In accordance with the above, this invention provides a grill for cooking food, which grill includes a rack or other elements for supporting the food to be cooked, a plurality of rows of heating elements, each of the rows of heating elements being mounted below the food support and being spaced from adjacent rows, and a grease deflector assembly positioned between the food support element and the rows of heating elements. The grease deflector assembly includes an elongated slat of a non-combustible material for each row of heating elements. The length of each of the slats is at least equal to that of the corresponding row of heating elements and each slat extends downward at an angle from substantially the underside of the food support element to a position adjacent and spaced from at least the corresponding row of heating elements. Each slat also overlies the corresponding row of heating elements to prevent drippings from the food from touching the row of heating elements while providing an unobstructed path for radiant energy from the heating element to the food. The grease deflector assembly may include a support member at each end of the slats with each slat being secured to the support members at its corresponding ends.

Where the grill is a charcoal grill, the rows of heating elements include a briquette holder assembly having an elongated briquette rack for each of the rows. Briquette assemblies formed as a row of a selected number of briquettes connected together may be mounted in each briquette rack. Where the grill is a gas grill, each of the rows of heating elements includes a gas manifold. The row of heating elements may also include a lava rock holder containing lava rock which is mounted above each gas manifold. Where the grill is an electric grill, each row of heating elements includes an elongated electric heating element.

The foregoing and other objects, features and advantages of the invention will be apparent from the following more particular description of preferred embodiments of the invention as illustrated in the accompanying drawings.

IN THE DRAWINGS

FIG. 1 is a side sectional view of a charcoal grill containing a deflector assembly of this invention.

FIG. 2 is an enlarged, exploding front perspective view of the deflector assembly and briquette support assembly for the embodiment of FIG. 1.

FIGS. 3 and 4 are partial side sectional views for gas grill and electric grill embodiments of the invention, respectively.

DETAILED DESCRIPTION

Referring first to FIG. 1, a charcoal grill embodiment 10 is shown, the grill being formed by a base 12 and a top 14 which are connected by a hinge 16. Base 12 has an air inlet opening 19 through which air may enter the grill and an exhaust hole or vent 18 is provided in top 14 to permit hot gases to escape from the grill when the grill is closed. Inside the grill there is a rack 20 for supporting the food 21 to be cooked, a briquette holder assembly 22 for supporting briquettes 24 which are used to heat the food and a tray 26 for collecting fat and drippings from the food and ash from burned briquettes.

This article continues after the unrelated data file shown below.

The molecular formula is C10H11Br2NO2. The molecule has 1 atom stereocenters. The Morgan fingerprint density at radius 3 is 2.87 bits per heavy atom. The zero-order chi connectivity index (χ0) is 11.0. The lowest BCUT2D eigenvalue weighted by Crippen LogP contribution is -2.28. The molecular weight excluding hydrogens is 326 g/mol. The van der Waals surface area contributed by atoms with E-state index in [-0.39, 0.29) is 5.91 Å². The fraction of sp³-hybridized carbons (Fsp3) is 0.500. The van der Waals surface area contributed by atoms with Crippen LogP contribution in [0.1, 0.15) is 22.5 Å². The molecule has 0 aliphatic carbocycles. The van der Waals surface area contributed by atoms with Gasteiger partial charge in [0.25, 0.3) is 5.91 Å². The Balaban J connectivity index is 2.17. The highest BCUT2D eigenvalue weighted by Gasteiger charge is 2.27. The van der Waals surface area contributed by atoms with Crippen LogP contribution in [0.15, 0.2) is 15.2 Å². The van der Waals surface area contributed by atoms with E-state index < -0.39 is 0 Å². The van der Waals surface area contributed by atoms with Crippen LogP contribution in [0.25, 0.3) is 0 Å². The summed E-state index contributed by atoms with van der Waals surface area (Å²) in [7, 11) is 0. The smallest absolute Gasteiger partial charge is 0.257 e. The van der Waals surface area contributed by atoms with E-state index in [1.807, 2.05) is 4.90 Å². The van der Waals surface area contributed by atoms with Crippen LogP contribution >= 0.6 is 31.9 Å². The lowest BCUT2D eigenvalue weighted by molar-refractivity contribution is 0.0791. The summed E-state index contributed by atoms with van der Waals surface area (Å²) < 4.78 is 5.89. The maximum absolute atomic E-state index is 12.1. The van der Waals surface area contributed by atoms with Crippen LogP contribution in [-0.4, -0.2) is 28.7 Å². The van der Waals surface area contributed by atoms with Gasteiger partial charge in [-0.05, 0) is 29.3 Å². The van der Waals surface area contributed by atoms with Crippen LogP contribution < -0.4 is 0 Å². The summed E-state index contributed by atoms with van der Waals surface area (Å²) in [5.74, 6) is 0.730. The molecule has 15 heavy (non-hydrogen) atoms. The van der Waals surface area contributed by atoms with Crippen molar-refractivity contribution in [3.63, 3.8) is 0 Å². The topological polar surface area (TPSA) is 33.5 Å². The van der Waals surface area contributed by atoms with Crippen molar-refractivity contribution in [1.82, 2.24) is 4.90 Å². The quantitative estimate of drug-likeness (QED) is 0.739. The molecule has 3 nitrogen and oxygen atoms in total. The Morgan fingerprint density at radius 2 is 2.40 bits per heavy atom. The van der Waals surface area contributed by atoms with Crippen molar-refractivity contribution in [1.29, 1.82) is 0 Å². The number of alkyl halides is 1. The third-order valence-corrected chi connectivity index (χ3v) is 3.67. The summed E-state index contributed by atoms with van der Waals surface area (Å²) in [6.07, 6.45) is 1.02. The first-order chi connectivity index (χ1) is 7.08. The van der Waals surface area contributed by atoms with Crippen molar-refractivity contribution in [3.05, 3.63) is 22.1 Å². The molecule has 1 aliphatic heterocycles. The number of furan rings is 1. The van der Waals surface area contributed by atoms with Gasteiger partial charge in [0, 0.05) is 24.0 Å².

What has been described so far are elements of a standard charcoal grill. The differences for this invention are first, the inclusion of a deflector assembly 28 for fats and other drippings from food 21 and the racks 30 which make up briquette holder assembly 22. Referring both to FIGS. 1 and 2, it is seen that assembly 28 consists of a rectangular frame 32 and a plurality of elongated slats 34 which extend upward from the frame at an angle. Briquette holder assembly 22 also has a rectangular frame 36 to which the racks 30 are attached at their ends. Each rack is trough-shaped and has openings 38 formed therein through which ashes may fall or be pushed from burned briquettes. Racks 30 extend parallel to each other and are fixed at their ends to oppose frame members. A spacer post 40 extends upward from each corner of briquette holder frame 36, with two of the posts ending at their upper ends in a registration pin 42. A registration hole 44 is provided in two corners of deflector assembly frame 32 which fit over the corresponding pin 42 to permit easy mounting and removal of the deflector assembly. The deflector assembly can therefore be mounted on the briquette holder assembly only in the orientation shown.

As is best seen in FIG. 1, the deflector slats 34 extend at an angle from just under food rack 20 to a position between adjacent briquettes mounted in assembly 22 (which end slats terminating adjacent but not over a briquette). The deflector slats also overlay corresponding briquette racks 30 and any briquettes mounted therein. The effect of this arrangement is to prevent any substantial amount of grease or other food drippings from touching the briquettes 24 or the briquette racks 30, such drippings flowing along the slats and between the briquettes and briquette racks to tray 26 as illustrated by arrows 46 in FIG. 1, while providing a clear, unobstructed path for radian energy from the briquettes to food item 21 as illustrated by arrows 48.